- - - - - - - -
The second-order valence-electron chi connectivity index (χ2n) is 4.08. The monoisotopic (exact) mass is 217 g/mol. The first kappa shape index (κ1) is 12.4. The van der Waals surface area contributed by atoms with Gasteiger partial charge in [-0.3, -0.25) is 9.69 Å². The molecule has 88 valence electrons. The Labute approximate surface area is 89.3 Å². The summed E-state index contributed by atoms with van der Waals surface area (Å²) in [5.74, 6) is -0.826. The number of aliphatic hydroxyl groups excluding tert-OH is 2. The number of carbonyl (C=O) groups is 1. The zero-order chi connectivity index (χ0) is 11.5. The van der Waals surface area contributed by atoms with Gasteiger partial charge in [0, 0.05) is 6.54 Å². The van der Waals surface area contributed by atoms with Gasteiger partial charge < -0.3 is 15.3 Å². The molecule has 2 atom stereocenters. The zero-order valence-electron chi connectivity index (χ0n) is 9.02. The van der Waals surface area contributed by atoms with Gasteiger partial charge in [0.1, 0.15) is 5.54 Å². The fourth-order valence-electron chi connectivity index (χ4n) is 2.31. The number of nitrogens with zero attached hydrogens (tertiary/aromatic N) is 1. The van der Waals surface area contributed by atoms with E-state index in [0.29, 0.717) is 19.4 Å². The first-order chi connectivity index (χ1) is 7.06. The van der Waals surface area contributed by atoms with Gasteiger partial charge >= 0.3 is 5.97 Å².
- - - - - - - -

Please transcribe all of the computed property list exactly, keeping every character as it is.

The second-order valence-electron chi connectivity index (χ2n) is 4.08. The monoisotopic (exact) mass is 217 g/mol. The first kappa shape index (κ1) is 12.4. The van der Waals surface area contributed by atoms with Gasteiger partial charge in [-0.3, -0.25) is 9.69 Å². The molecule has 88 valence electrons. The Labute approximate surface area is 89.3 Å². The summed E-state index contributed by atoms with van der Waals surface area (Å²) in [5.74, 6) is -0.826. The number of aliphatic hydroxyl groups excluding tert-OH is 2. The number of carbonyl (C=O) groups is 1. The zero-order chi connectivity index (χ0) is 11.5. The van der Waals surface area contributed by atoms with Gasteiger partial charge in [0, 0.05) is 6.54 Å². The van der Waals surface area contributed by atoms with Gasteiger partial charge < -0.3 is 15.3 Å². The molecule has 2 atom stereocenters. The zero-order valence-electron chi connectivity index (χ0n) is 9.02. The van der Waals surface area contributed by atoms with Gasteiger partial charge in [0.1, 0.15) is 5.54 Å². The fourth-order valence-electron chi connectivity index (χ4n) is 2.31. The number of nitrogens with zero attached hydrogens (tertiary/aromatic N) is 1. The van der Waals surface area contributed by atoms with E-state index in [0.29, 0.717) is 19.4 Å². The first-order chi connectivity index (χ1) is 7.06. The van der Waals surface area contributed by atoms with Gasteiger partial charge >= 0.3 is 5.97 Å².